Samsung Exec Admits To Using Mac & iOS Devices At Home, Praises Apple’s Ecosystem
Samsung might be Apple’s biggest rival, but it’s clear to see the Korean company loves its work. It’s been trying to make its Android smartphones more like the iPhone for many years — that’s hard to deny, no matter whose side you’re on — and it’s spawned retail stores, tablets, and even charging adapters that are remarkably similar to those form the Cupertino company.
Even Samsung’s executives can’t fight their love of Mac and iOS devices. One, Young Sohn, a chief strategy officer, admits to using a Mac, iPhone, and iPad at home, and praises Apple’s unique ecosystem.
In an interview with MIT Technology Review, Sohn admitted that Samsung has a long way to go before it catches up with Apple in many areas, and he admits to using several Apple devices at home. But what is it about Samsung’s arch rival that Sohn admires so much?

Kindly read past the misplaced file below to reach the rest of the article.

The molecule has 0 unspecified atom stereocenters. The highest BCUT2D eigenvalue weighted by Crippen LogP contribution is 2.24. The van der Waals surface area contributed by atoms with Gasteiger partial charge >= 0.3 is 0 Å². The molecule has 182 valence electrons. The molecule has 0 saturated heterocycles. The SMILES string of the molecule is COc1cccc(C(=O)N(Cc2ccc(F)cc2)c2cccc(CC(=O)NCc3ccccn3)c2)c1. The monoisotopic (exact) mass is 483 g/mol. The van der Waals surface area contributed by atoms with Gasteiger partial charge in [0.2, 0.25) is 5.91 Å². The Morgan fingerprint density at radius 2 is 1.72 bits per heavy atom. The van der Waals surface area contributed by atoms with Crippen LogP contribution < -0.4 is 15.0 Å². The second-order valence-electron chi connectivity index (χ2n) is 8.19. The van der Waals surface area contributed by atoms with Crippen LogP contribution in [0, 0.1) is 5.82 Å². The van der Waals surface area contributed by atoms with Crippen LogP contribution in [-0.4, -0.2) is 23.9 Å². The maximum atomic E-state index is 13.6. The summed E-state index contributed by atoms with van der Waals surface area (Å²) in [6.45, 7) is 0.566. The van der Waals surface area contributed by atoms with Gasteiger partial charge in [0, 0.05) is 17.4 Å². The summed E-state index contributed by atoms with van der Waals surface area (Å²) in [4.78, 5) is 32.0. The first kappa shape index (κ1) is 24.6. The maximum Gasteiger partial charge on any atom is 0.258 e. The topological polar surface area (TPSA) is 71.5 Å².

“We see Apple as a very innovative company,” said Sohn, who believes Apple’s ecosystem and services — such as iCloud — are its biggest strength.
“If you look at the strengths of Apple, in a way it’s not the product per se. It’s that consumers like their ecosystem such as iCloud,” added Sohn. “I like that my family 6,000 miles away in Korea is able to see my schedule and see all of my contacts and photos.”
In comparison, Sohn believes Samsung is “device-centric,” and he admits its products don’t work closely enough.
“I think we have probably the largest platform in the world between the devices and displays and televisions we sell. We actually provide more devices that are interacting with consumers than anyone in the world. But if you think about our experiences, it’s device-centric. It’s experienced by itself. It’s not experienced in a connected way.”
So what is Samsung going to do to change that? Be more like Apple, of course.
Sohn wants the company to develop a more connected ecosystem that will give its customers the same experience Apple’s customers get when they use Mac and iOS devices. The connected ecosystem, Sohn says, is “really crucial.”